ANNA MARIA ISLAND -- Those who have never seen a sleek, black-and-white razorbill are rushing out to Anna Maria Island, where flocks of the bird, so rare in Florida, have suddenly appeared.
Normally a species that lives offshore in cold climates, razorbills have been seen cavorting at the Rod & Reel Pier in balmy Anna Maria.
"Unprecedented" was the word used by Julie Brashears Wraithmell, director of wildlife conservation for Audubon Florida, to describe the situation.
"Where there have been fewer than 20 historic sightings of razorbills in Florida previously, there are thousands in the state right now," she said Friday.
Although no one has yet established a cause, some have hypothesized changes in food sources in the birds' normal wintering grounds might have sent them in search of better opportunities. Others suggest Hurricane Sandy, or higher-than-normal sea surface temperatures, may have disturbed the birds' normal patterns,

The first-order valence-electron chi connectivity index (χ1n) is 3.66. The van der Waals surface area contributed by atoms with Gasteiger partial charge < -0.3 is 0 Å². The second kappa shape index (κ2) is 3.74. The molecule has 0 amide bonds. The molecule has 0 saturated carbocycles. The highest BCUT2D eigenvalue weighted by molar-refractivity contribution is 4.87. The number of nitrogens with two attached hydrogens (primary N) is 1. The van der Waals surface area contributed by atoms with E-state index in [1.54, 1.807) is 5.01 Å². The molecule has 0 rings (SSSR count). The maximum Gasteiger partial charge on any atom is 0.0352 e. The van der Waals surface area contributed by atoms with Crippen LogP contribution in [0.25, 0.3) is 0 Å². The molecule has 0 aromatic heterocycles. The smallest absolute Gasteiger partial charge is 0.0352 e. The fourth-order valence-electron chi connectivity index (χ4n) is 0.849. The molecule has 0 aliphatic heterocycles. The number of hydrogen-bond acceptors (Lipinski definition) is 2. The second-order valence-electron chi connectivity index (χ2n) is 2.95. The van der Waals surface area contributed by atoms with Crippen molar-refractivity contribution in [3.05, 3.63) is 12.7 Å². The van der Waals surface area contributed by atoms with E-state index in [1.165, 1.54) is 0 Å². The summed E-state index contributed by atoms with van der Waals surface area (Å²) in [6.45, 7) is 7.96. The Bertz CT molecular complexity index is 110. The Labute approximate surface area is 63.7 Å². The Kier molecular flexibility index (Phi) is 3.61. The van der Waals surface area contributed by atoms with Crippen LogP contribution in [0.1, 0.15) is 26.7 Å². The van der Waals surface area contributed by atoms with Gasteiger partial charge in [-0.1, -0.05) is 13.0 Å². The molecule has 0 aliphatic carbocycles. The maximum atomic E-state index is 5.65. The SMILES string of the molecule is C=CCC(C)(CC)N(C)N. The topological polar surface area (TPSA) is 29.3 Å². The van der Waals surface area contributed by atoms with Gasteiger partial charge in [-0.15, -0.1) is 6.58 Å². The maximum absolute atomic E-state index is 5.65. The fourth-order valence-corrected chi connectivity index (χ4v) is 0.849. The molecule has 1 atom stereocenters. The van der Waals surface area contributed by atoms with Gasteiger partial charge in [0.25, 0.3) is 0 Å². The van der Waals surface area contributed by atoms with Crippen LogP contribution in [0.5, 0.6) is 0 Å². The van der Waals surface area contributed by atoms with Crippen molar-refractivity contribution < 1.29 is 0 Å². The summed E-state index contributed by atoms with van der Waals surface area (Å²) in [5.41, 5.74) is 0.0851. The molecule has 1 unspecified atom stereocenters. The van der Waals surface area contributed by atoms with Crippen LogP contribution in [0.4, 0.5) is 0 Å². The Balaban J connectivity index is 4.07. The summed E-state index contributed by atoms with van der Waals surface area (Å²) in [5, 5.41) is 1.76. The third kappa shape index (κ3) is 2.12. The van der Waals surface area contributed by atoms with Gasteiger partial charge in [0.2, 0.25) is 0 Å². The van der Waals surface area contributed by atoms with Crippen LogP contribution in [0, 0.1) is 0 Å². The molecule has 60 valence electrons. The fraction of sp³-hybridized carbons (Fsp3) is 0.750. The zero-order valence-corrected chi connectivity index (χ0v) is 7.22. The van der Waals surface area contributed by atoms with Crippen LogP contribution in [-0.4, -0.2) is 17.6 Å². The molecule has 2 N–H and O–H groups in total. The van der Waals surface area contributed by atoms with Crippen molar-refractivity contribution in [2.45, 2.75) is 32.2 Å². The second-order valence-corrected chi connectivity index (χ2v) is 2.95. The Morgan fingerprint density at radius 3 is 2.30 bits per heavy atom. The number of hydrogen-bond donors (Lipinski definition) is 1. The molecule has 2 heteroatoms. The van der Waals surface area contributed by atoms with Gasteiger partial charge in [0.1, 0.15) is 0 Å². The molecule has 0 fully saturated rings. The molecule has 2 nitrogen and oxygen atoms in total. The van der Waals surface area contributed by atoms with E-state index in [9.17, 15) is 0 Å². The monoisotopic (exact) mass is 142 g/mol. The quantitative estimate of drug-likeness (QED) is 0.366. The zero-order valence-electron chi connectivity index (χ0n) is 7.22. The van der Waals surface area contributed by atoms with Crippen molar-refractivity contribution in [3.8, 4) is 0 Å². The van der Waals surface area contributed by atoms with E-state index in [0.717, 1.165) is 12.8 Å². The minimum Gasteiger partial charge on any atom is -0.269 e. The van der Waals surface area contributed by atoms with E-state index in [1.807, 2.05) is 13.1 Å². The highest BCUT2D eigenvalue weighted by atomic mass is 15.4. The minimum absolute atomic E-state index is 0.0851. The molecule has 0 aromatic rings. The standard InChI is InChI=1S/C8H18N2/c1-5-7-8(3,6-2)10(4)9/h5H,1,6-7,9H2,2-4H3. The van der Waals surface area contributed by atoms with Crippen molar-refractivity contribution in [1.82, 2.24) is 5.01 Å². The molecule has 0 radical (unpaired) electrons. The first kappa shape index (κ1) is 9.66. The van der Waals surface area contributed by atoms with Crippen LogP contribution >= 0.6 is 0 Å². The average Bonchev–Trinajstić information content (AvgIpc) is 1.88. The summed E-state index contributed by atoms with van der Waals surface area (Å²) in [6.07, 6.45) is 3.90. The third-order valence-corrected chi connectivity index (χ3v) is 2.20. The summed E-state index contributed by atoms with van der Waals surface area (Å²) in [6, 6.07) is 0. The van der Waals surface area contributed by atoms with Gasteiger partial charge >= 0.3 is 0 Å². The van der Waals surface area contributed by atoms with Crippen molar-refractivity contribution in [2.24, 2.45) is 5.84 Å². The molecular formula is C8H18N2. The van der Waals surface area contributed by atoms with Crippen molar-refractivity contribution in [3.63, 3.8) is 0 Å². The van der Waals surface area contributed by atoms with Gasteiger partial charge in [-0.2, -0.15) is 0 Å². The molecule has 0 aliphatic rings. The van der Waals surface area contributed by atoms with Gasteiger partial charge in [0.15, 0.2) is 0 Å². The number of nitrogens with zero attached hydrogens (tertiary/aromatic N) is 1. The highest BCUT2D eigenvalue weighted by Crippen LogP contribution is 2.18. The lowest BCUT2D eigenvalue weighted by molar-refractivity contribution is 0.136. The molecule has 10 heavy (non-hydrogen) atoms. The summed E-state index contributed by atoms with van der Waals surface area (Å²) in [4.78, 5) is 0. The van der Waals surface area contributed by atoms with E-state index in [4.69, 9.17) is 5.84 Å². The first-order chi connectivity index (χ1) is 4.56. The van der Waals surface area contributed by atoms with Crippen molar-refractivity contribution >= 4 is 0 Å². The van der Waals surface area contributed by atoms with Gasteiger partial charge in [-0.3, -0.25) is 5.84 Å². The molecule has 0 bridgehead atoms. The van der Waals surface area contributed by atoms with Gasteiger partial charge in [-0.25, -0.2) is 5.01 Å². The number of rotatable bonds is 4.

Razorbills began showing up a few weeks ago, first off Volusia County, then in larger numbers along the entire Atlantic Coast of Florida, with concentrations in southeast Florida.
They then spread up the Gulf Coast. They've been seen as far west as Pensacola in the last week.
Certainly, like all seabirds, razorbills are sensitive bellwethers of climate change, and the phenomenon bears watching, according to Wraithmell.
Meanwhile, local birders are thrilled to spot a species they normally would have to go out in a boat in thecold North Atlantic to view.
"I was there last week to come see these razorbills-- for some reason Anna Maria seems to have a bigger share than most," said Steve Black, former president of the Manatee Audubon Society.
"I've never, ever, seenthings like this here before."
Sara Kennedy, Herald reporter, can be reached at 941-745-7031. Follow her on Twitter @sarawrites.com.